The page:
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A survey of advantages and disadvantages of 3D model methods

A survey of advantages and disadvantages of 3D model methods


When deciding on what type of 3D modeling to use, we need to think about the result we are aiming at and what drawbacks and benefits it brings to us. There are two general streams for drawing 3D models. First, Computer-Aided-Design or CAD, which includes much comprehensive software, and second, 3D scanning, looks at two different types (non-mobile and handheld 3D laser scanners).

When deciding on what type of 3D modeling to use, we need to think about the result we are aiming at and what drawbacks and benefits it brings to us. There are two general streams for drawing 3D models. First, Computer-Aided-Design or CAD, which includes much comprehensive software, and second, 3D scanning, looks at two different types (non-mobile and handheld 3D laser scanners).

Computer-Aided-Design (CAD)

Computer-Aided-Design or CAD involves using a computer to create, modify, analyze, and optimize the model of an object or apart. It is used quite extensively in industrial and manufacturing environments. There are many types of 3D modeling software, and we’re going to take some examples of the most popular ones: Sketchup, Blender, AutoCAD, Rhino, Revit, 3Ds Max, Maya, Cinema 4D. All these software have some positive and negative points to draw 3D models.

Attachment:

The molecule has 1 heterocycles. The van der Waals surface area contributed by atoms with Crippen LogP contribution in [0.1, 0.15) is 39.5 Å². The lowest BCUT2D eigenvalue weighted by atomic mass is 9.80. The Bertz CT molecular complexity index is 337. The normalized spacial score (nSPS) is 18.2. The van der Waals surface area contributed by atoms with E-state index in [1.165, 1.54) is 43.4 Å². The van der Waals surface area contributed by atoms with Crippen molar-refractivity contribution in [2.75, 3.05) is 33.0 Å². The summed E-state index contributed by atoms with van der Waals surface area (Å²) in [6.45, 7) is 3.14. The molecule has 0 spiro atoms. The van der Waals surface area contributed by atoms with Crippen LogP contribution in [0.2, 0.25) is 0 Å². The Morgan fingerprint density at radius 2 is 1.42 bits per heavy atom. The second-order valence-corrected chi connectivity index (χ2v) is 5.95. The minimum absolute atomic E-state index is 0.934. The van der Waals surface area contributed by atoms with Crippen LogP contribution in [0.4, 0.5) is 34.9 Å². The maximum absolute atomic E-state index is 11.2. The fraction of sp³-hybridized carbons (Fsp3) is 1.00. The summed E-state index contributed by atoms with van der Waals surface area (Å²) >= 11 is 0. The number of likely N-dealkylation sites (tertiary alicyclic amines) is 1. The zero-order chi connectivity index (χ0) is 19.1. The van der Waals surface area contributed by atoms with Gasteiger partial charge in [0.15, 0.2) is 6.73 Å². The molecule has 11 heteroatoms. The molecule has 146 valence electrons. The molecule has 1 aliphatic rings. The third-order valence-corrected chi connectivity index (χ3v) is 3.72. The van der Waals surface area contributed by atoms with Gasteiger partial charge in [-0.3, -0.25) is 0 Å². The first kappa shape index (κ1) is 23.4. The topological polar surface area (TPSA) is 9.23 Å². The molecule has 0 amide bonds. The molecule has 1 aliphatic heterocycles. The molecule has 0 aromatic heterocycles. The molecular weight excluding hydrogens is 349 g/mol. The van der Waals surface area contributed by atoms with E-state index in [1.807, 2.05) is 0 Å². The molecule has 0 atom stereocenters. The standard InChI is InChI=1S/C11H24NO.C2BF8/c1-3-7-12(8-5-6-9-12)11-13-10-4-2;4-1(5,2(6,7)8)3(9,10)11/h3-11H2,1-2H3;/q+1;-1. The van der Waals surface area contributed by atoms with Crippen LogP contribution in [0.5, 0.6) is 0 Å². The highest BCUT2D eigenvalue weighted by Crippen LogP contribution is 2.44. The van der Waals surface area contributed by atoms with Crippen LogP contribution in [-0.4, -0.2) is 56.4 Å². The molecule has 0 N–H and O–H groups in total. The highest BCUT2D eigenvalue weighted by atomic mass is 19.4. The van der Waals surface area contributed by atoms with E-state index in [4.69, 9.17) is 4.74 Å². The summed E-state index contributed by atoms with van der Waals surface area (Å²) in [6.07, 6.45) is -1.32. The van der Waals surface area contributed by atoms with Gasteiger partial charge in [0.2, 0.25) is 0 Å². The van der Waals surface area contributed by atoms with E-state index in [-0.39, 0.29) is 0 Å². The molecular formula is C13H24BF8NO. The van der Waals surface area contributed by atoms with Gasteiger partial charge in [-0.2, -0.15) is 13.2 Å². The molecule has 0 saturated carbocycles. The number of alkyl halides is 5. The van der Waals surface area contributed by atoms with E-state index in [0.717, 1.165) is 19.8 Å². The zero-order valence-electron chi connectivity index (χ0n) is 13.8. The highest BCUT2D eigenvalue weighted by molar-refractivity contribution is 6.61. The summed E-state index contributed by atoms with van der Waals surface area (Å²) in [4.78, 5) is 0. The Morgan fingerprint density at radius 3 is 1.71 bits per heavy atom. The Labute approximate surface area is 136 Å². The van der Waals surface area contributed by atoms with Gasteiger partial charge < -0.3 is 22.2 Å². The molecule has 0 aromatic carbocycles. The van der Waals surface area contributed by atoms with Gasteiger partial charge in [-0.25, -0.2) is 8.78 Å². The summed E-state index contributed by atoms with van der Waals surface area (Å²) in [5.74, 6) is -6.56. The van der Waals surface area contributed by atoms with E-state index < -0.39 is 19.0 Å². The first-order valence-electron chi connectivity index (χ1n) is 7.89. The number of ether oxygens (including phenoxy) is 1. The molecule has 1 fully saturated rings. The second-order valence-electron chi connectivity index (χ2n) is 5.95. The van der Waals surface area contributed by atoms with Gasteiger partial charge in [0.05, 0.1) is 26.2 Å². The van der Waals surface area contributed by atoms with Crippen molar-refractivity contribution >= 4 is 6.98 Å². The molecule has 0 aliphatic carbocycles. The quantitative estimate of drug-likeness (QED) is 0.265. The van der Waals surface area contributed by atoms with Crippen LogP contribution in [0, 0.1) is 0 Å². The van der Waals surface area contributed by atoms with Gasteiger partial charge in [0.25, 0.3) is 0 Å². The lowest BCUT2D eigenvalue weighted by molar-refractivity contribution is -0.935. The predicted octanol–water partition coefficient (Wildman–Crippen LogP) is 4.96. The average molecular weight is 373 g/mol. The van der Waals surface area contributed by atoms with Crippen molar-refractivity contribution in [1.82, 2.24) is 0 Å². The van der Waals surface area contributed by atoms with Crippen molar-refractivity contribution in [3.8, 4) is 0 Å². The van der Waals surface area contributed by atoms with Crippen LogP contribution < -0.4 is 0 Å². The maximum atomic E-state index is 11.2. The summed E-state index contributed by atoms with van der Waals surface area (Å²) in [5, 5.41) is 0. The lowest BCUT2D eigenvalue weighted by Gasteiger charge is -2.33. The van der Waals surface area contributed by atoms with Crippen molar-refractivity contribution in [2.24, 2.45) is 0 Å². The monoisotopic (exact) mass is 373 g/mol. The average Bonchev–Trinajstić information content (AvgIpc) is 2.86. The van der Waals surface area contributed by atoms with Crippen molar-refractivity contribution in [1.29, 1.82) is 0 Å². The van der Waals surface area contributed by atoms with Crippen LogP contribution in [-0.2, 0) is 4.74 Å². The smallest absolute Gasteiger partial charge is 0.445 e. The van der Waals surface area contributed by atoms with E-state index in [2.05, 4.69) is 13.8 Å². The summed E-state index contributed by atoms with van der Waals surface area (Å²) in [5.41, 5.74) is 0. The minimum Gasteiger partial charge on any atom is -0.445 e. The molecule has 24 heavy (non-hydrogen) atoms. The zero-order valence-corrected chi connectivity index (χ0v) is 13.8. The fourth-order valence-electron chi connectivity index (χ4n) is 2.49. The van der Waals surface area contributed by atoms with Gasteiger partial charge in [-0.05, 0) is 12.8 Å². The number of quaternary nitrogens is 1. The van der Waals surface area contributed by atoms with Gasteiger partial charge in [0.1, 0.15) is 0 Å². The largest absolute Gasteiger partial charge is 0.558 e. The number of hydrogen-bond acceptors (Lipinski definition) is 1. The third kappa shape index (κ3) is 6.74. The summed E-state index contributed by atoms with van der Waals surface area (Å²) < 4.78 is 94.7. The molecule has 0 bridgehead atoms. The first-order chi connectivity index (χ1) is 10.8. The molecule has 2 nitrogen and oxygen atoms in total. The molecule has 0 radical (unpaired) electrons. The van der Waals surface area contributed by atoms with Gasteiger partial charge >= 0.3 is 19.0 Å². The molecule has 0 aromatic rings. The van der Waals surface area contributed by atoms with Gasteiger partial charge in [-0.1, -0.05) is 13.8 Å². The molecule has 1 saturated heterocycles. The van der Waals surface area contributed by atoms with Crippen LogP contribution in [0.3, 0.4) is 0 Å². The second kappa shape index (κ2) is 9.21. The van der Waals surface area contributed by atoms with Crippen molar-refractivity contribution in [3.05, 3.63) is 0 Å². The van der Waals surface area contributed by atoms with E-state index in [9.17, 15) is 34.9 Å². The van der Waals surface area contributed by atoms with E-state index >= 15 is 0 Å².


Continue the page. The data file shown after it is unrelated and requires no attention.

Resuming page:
Advantages

  • High precision, low error 
  • Designs can be viewed from all angles and with a range of materials
  • Automating the design process
  • Saving time
  • Simulation
  • Re-use and share
  • Easy to make changes
  • Ideas can be drawn and developed quickly
  • Some testing and consumer feedback can be done before costly production takes place

Disadvantages
Work can be lost because of the sudden breakdown of computers
Work is prone to viruses
Work could be easily “hacked.”
Time taking process to know how to operate or run the software
High production or purchasing cost for new systems (hardware, software) and training
Need of regular updating of software or operating systems

Although, when CAD service is outsourced, most of the above disadvantages will be overruled. For instance, the need for train resources is eliminated. There would be no need to purchase hardware or update CAD software at regular intervals.

3D scanning 
Different types of 3D scanning methods and the principles they are based on are as follows:
Laser-based 3D Scanners, Photogrammetry, probing.
This article looks at the pro con of the first method, which has two different kinds of devices: non-mobile 3D scanners (industrial) and handheld.

Industrial 3D Scanner


A laser scanner has a sensor that collects information from a laser that goes over the object’s entire surface.  This process provides a digital triangulated mesh of the object, which then can be opened up in CAD software for remodeling, repairing, and customizing.

Advantages of Non-Mobile 3D Laser

1. Fast & Thorough
2. Accurate
3. No-contact 
4. Cost-Effective 
5. Safe

Disadvantages of 3D Laser Scanning

1. Scanners can only read at the surface level
Given the optical nature of 3D laser scanning, it is impossible to measure any surface out of the scanner’s line of sight. This means that hidden or internal geometry that is not visible to the scanner cannot be calculated. Scans are taken from many different angles to ensure a complete model. However, complex geometry may still prove to be a problem, such as it commonly occurs with holes or threads. For measuring objects with hidden geometry, we recommend using a CT scanner instead.